Baseball is an outdoor game. It’s designed to be an outdoor game. Like with football, the weather at a baseball game is part of the deal. It’s built in. But the Texas Rangers, who play in one of the top five nicest ballparks in all of baseball, are moving into a one-billion-dollar monstrosity of an air-conditioned anathema next year. The last chance to see an outdoor Major League Baseball game in the state of Texas is this weekend, and I’m taking it.
Several of us are leaving together in the morning to take in the Yankees and Rangers at the “Temple.” We’ll do what we always do. We’ll talk baseball during the six-hour drive, we’ll talk baseball during our late lunch at Pappasito’s, we’ll talk baseball during the game, and on the way home the next day. My focus will be on reminiscing. I’ll be trying to soak up every bit of this last experience at the hallowed Ballpark, conjuring up wonderful memories from the past 26-seasons, and attempting to make a couple of last ones.
The Ballpark in Arlington. I used to live there, you know?
That’s where Johnny Oates blew up at me for missing the media elevator and showing up late for a post-game press conference in that first season, only to pull me into his office and apologize to me the next afternoon. That’s where I earned my baseball degree sitting next to the great Steve Busby in our KRLD front row seats in the press box over a thousand summer nights. That press box is where I had several unplanned conversations with George W. Bush who would just pop in unannounced two or three times a season. I had my own parking space there. I ate for the cycle there. Many times. I broadcasted live from a soundproof booth in the TGIFriday’s in centerfield every Friday afternoon for four years.
There’s no way to know how many times I interviewed Michael Young in the Rangers clubhouse. After a loss, he was just about the only player who would talk. And there were many losses. It’s in that clubhouse where I was looking for players one afternoon to comment on the release of Juan Gonzales. It had just happened and I ran downstairs to get some sound for our late afternoon sportscasts. Kevin Mench declined. Rafael Palmeiro turned to Mench and said, “You gotta talk to him. Because when it happens to you, you want these guys to be nice to you.” So Raffy and Mench talked to me that day.
That clubhouse is where I conducted an afternoon interview with Alex Rodriguez for a friend of mine, Bob Matuszak, who was freelancing for a health and fitness magazine. I had set it up with Rodriguez the day before — he knew what he had agreed to do. But he hated answering questions about his exercise habits and his diet routine almost as much as I hated asking them. After about two minutes he just up and walked away from me. I said, “Alex, give me another five minutes.” I needed to get these questions answered so I could get my twenty-five bucks. But he just put his hand up and walked away. And I hollered, “Thanks a lot, A-ROD!” He hated being called A-Rod. Bob kept that cassette tape for years. You could hear me yelling angrily and sarcastically at the highest paid player in baseball. He laughed about it all the time.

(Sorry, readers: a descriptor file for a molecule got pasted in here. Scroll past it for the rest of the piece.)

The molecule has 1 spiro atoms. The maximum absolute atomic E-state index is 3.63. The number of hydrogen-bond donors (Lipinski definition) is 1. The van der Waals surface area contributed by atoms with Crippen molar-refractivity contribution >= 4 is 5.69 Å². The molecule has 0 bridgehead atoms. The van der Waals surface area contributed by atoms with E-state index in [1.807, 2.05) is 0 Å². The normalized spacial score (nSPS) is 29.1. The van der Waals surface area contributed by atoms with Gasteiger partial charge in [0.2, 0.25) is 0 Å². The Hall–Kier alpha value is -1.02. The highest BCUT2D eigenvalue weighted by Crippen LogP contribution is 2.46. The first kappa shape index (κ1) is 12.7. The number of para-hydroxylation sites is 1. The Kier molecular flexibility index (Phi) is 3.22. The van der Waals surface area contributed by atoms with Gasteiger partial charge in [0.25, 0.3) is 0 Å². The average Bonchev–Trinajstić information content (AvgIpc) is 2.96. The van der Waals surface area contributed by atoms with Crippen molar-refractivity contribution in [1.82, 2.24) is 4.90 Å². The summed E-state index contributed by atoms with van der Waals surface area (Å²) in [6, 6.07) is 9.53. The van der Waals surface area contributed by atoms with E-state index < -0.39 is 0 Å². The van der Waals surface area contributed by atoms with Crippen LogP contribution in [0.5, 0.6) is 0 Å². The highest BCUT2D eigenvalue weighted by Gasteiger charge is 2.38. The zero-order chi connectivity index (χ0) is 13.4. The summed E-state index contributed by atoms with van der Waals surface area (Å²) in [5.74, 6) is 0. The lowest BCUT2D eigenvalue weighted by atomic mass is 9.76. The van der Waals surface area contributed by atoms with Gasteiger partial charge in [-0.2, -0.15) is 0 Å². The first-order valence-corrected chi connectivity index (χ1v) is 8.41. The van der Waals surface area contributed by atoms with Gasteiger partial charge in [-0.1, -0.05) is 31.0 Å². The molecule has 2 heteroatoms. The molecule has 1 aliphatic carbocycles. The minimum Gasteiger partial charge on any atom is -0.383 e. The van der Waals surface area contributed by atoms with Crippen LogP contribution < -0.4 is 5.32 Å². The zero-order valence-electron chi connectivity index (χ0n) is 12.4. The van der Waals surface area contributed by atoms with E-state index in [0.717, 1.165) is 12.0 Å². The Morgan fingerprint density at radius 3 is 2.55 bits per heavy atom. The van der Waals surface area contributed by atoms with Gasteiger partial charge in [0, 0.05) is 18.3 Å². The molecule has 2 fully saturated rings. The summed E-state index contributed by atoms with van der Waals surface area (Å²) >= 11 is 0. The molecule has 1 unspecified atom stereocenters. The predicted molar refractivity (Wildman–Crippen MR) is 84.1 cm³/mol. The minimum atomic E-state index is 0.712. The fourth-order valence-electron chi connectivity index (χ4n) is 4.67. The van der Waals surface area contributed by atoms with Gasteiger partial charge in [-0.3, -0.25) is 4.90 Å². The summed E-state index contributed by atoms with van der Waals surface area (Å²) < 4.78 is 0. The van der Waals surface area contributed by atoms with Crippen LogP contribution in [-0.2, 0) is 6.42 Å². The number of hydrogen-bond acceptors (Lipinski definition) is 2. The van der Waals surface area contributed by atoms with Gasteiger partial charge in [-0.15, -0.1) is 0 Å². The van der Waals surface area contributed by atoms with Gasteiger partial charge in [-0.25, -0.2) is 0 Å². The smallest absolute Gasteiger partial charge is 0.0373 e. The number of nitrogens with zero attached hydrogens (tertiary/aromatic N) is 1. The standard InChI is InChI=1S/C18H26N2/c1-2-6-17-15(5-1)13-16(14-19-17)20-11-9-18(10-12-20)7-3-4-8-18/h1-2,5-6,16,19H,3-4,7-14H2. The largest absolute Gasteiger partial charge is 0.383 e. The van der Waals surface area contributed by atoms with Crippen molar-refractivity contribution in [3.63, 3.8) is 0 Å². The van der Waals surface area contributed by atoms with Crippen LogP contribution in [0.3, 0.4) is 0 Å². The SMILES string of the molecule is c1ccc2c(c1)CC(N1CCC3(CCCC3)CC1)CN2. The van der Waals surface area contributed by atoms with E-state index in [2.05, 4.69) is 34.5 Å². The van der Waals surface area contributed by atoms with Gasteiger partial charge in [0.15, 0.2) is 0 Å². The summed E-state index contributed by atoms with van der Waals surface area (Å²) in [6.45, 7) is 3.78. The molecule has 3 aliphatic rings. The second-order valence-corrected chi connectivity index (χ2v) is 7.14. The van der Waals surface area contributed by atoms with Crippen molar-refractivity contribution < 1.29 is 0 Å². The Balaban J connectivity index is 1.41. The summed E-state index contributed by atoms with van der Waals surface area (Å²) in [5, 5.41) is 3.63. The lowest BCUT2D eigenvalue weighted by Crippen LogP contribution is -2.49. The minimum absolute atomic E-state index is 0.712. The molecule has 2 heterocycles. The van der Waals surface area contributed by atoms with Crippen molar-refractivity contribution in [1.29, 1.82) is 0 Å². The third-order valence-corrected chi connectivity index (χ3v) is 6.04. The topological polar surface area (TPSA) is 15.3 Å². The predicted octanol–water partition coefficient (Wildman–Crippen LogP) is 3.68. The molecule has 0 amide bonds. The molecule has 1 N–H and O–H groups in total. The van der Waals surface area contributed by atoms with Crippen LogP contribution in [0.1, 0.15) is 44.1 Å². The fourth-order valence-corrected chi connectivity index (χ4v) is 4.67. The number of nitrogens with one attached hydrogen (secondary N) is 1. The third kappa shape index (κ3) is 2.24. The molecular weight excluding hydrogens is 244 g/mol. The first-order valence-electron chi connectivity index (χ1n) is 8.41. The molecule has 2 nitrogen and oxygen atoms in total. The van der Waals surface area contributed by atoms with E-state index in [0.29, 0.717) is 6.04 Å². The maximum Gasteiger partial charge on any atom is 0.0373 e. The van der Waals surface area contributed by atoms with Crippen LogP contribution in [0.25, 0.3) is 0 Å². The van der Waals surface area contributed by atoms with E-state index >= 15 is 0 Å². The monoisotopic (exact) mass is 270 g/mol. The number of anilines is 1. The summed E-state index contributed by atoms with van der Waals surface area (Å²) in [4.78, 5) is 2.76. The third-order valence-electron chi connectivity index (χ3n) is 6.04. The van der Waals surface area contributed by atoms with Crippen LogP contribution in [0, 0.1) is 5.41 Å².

Eleven straight Opening Days. One private meeting with Buck Showalter. Tim Carpenter hitting his head on the decorative metal around the stage when the Rangers introduced him to the press as the club closer. I was one of the voters for the Rangers Hall of Fame inaugural class. It’s not that hard putting check marks next to Nolan Ryan and Jim Sundberg. Lance Nix’s leopard thong. John Wetteland pouring champagne down the back of my shirt when they clinched in ’99.
There were a couple of springs when the Big 12 played their conference tournament at the Ballpark. On those Thursday and Friday afternoons, I’d walk out of our studios to the picnic tables in centerfield and spend the 30-minutes between sportscasts taking in the sunshine and the action. I worked closely with Scott Franzke, Chris Schneider, and the late great Roger Emrich at that Ballpark. I sat in the main studio with Mike Rogers and Alice Rios talking about new Cowboys coaches and Mavericks draft picks. Tyler Cox hired me there and Jerry Bobo tried to get me to stay there.
The very first playoff game in Rangers history was at that Ballpark. I was there covering the second playoff game in Rangers history. The next night. In the auxiliary press box. I was delighted to see my assigned seat was next to the legendary Norm Hitzges. I was disappointed that he never showed. I was in the home run porch for the last World Series game ever played in the Ballpark, a thrilling Game Five win over the Cards. And I’ll be there tomorrow when they begin their last ever series in the “Temple” against the hated Yankees.
It’s going to be hot tomorrow night. It’s always hot at Rangers games. That’s part of the deal. And I’m thinking this will be the last one. When they move into that Jerry-inspired sportatorium next year, they’ll never have the roof open. The Astros only open their roof between 10-12 times per season. When do the Cowboys open theirs? I’ve read that the Rangers will close the roof when the temperature or the temperature-heat-index is over 84-degrees or when the wind is forecast to be more than 20-miles-per-hour. So, that’s like, always.
It won’t be like going to a baseball game. It’ll be like something else. And there won’t be any memories. Just sterile, indoor, air-conditioned entertainment.
The Ballpark in Arlington is only 26-years-old and it’s still one of the top five nicest in the country. Yes, it’s hot. But do you think a Lemon Chill is going to be nearly as good next year?